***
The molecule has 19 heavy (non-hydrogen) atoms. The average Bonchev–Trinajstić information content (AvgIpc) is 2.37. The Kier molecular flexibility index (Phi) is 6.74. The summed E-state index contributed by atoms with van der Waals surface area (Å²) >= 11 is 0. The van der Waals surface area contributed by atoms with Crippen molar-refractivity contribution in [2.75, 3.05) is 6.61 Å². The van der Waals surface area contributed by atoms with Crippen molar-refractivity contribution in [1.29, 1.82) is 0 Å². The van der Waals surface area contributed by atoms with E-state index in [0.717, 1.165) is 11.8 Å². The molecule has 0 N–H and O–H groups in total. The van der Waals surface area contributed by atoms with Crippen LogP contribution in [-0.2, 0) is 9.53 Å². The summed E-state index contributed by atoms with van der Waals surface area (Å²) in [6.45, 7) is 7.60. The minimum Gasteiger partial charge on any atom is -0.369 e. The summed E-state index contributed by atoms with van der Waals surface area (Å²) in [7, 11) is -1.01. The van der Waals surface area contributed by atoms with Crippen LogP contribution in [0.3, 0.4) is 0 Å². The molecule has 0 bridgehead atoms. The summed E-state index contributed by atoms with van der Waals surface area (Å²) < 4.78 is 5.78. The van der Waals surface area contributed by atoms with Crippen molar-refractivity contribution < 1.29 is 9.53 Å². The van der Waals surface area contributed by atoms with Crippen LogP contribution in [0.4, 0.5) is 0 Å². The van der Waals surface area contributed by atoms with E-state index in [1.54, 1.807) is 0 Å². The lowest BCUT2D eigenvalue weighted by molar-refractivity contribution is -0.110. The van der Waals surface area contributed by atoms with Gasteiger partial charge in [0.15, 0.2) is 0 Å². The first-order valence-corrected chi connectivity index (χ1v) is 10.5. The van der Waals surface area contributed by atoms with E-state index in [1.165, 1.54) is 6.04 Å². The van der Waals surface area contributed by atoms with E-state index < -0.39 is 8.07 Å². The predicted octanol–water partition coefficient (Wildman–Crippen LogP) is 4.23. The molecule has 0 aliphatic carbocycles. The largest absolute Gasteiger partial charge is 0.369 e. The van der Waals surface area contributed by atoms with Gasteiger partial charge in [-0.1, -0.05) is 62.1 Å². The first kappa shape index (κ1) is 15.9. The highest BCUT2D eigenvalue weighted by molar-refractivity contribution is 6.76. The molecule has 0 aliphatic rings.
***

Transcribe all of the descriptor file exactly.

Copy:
The molecule has 19 heavy (non-hydrogen) atoms. The average Bonchev–Trinajstić information content (AvgIpc) is 2.37. The Kier molecular flexibility index (Phi) is 6.74. The summed E-state index contributed by atoms with van der Waals surface area (Å²) >= 11 is 0. The van der Waals surface area contributed by atoms with Crippen molar-refractivity contribution in [2.75, 3.05) is 6.61 Å². The van der Waals surface area contributed by atoms with Crippen molar-refractivity contribution in [1.29, 1.82) is 0 Å². The van der Waals surface area contributed by atoms with E-state index in [0.717, 1.165) is 11.8 Å². The molecule has 0 N–H and O–H groups in total. The van der Waals surface area contributed by atoms with Crippen LogP contribution in [-0.2, 0) is 9.53 Å². The summed E-state index contributed by atoms with van der Waals surface area (Å²) in [6.45, 7) is 7.60. The minimum Gasteiger partial charge on any atom is -0.369 e. The summed E-state index contributed by atoms with van der Waals surface area (Å²) in [7, 11) is -1.01. The van der Waals surface area contributed by atoms with Crippen LogP contribution in [0.3, 0.4) is 0 Å². The molecule has 0 bridgehead atoms. The summed E-state index contributed by atoms with van der Waals surface area (Å²) < 4.78 is 5.78. The van der Waals surface area contributed by atoms with Crippen molar-refractivity contribution < 1.29 is 9.53 Å². The van der Waals surface area contributed by atoms with Crippen LogP contribution in [0.4, 0.5) is 0 Å². The van der Waals surface area contributed by atoms with E-state index in [1.54, 1.807) is 0 Å². The lowest BCUT2D eigenvalue weighted by molar-refractivity contribution is -0.110. The van der Waals surface area contributed by atoms with Gasteiger partial charge in [0.15, 0.2) is 0 Å². The first-order valence-corrected chi connectivity index (χ1v) is 10.5. The van der Waals surface area contributed by atoms with E-state index in [1.165, 1.54) is 6.04 Å². The van der Waals surface area contributed by atoms with E-state index < -0.39 is 8.07 Å². The predicted octanol–water partition coefficient (Wildman–Crippen LogP) is 4.23. The molecule has 0 aliphatic carbocycles. The largest absolute Gasteiger partial charge is 0.369 e. The van der Waals surface area contributed by atoms with Gasteiger partial charge in [-0.1, -0.05) is 62.1 Å². The first kappa shape index (κ1) is 15.9. The highest BCUT2D eigenvalue weighted by molar-refractivity contribution is 6.76. The molecule has 0 aliphatic rings.